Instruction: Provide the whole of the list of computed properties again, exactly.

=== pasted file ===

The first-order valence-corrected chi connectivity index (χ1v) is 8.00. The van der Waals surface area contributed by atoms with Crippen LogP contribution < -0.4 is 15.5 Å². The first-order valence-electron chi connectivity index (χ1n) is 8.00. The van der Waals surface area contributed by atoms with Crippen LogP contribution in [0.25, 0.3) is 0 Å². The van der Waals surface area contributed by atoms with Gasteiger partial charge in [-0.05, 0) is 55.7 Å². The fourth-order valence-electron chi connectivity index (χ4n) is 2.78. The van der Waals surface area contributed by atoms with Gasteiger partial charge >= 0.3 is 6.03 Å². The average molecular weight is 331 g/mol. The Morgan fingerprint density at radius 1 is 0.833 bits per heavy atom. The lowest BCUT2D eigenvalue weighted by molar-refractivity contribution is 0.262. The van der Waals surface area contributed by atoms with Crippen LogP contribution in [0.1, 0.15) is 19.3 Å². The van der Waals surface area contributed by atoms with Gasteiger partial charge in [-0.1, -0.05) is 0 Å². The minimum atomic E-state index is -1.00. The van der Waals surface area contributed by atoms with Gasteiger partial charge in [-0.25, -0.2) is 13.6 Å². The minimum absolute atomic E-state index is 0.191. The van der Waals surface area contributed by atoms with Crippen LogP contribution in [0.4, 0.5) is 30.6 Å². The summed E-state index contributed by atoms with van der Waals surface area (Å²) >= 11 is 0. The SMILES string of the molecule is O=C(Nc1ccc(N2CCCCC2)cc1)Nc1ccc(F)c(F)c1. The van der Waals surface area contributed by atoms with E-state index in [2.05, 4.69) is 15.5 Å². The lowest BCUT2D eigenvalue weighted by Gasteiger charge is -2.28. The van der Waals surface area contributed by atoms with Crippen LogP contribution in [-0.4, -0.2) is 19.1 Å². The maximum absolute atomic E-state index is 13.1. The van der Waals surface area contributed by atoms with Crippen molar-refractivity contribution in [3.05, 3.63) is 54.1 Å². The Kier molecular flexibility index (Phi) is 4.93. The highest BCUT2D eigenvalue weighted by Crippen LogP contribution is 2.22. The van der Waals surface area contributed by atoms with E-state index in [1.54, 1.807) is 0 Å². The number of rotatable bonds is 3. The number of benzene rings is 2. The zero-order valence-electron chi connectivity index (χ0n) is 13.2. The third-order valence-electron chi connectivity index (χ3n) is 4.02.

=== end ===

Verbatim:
The first-order valence-corrected chi connectivity index (χ1v) is 8.00. The van der Waals surface area contributed by atoms with Crippen LogP contribution < -0.4 is 15.5 Å². The first-order valence-electron chi connectivity index (χ1n) is 8.00. The van der Waals surface area contributed by atoms with Crippen LogP contribution in [0.25, 0.3) is 0 Å². The van der Waals surface area contributed by atoms with Gasteiger partial charge in [-0.05, 0) is 55.7 Å². The fourth-order valence-electron chi connectivity index (χ4n) is 2.78. The van der Waals surface area contributed by atoms with Gasteiger partial charge >= 0.3 is 6.03 Å². The average molecular weight is 331 g/mol. The Morgan fingerprint density at radius 1 is 0.833 bits per heavy atom. The lowest BCUT2D eigenvalue weighted by molar-refractivity contribution is 0.262. The van der Waals surface area contributed by atoms with Crippen LogP contribution in [0.1, 0.15) is 19.3 Å². The van der Waals surface area contributed by atoms with Gasteiger partial charge in [-0.1, -0.05) is 0 Å². The minimum atomic E-state index is -1.00. The van der Waals surface area contributed by atoms with Gasteiger partial charge in [-0.25, -0.2) is 13.6 Å². The minimum absolute atomic E-state index is 0.191. The van der Waals surface area contributed by atoms with Crippen LogP contribution in [0.4, 0.5) is 30.6 Å². The summed E-state index contributed by atoms with van der Waals surface area (Å²) >= 11 is 0. The SMILES string of the molecule is O=C(Nc1ccc(N2CCCCC2)cc1)Nc1ccc(F)c(F)c1. The van der Waals surface area contributed by atoms with E-state index in [2.05, 4.69) is 15.5 Å². The lowest BCUT2D eigenvalue weighted by Gasteiger charge is -2.28. The van der Waals surface area contributed by atoms with Crippen LogP contribution in [-0.4, -0.2) is 19.1 Å². The maximum absolute atomic E-state index is 13.1. The van der Waals surface area contributed by atoms with Crippen molar-refractivity contribution in [3.05, 3.63) is 54.1 Å². The Kier molecular flexibility index (Phi) is 4.93. The highest BCUT2D eigenvalue weighted by Crippen LogP contribution is 2.22. The van der Waals surface area contributed by atoms with E-state index in [1.54, 1.807) is 0 Å². The number of rotatable bonds is 3. The number of benzene rings is 2. The zero-order valence-electron chi connectivity index (χ0n) is 13.2. The third-order valence-electron chi connectivity index (χ3n) is 4.02.